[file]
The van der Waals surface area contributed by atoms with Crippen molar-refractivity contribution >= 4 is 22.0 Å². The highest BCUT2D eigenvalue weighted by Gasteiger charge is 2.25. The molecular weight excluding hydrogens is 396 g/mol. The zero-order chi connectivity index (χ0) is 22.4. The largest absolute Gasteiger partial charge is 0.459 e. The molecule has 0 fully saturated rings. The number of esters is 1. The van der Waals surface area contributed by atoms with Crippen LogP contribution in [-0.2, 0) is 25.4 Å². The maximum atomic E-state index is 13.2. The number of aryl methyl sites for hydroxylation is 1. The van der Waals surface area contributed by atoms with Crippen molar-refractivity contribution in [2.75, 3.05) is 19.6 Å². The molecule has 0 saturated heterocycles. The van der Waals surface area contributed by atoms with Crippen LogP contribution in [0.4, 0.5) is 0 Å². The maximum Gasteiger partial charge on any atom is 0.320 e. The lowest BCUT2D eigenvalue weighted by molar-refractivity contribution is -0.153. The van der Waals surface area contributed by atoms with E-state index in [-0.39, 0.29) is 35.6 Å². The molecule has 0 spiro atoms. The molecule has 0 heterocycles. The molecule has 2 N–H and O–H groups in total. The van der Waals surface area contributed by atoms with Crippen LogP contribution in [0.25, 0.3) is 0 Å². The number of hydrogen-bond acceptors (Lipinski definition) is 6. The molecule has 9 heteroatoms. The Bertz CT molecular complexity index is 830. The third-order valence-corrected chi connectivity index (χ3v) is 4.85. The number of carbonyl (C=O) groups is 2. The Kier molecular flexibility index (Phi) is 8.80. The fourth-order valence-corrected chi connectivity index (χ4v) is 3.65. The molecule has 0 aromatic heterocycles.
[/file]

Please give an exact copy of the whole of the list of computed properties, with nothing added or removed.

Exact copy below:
The van der Waals surface area contributed by atoms with Crippen molar-refractivity contribution >= 4 is 22.0 Å². The highest BCUT2D eigenvalue weighted by Gasteiger charge is 2.25. The molecular weight excluding hydrogens is 396 g/mol. The zero-order chi connectivity index (χ0) is 22.4. The largest absolute Gasteiger partial charge is 0.459 e. The molecule has 0 fully saturated rings. The number of esters is 1. The van der Waals surface area contributed by atoms with Crippen LogP contribution in [-0.2, 0) is 25.4 Å². The maximum atomic E-state index is 13.2. The number of aryl methyl sites for hydroxylation is 1. The van der Waals surface area contributed by atoms with Crippen molar-refractivity contribution in [2.75, 3.05) is 19.6 Å². The molecule has 0 saturated heterocycles. The van der Waals surface area contributed by atoms with Crippen LogP contribution in [0.4, 0.5) is 0 Å². The maximum Gasteiger partial charge on any atom is 0.320 e. The lowest BCUT2D eigenvalue weighted by molar-refractivity contribution is -0.153. The van der Waals surface area contributed by atoms with E-state index in [-0.39, 0.29) is 35.6 Å². The molecule has 0 spiro atoms. The molecule has 0 heterocycles. The molecule has 2 N–H and O–H groups in total. The van der Waals surface area contributed by atoms with Crippen LogP contribution in [0.25, 0.3) is 0 Å². The number of hydrogen-bond acceptors (Lipinski definition) is 6. The molecule has 9 heteroatoms. The Bertz CT molecular complexity index is 830. The third-order valence-corrected chi connectivity index (χ3v) is 4.85. The number of carbonyl (C=O) groups is 2. The Kier molecular flexibility index (Phi) is 8.80. The fourth-order valence-corrected chi connectivity index (χ4v) is 3.65. The molecule has 0 aromatic heterocycles.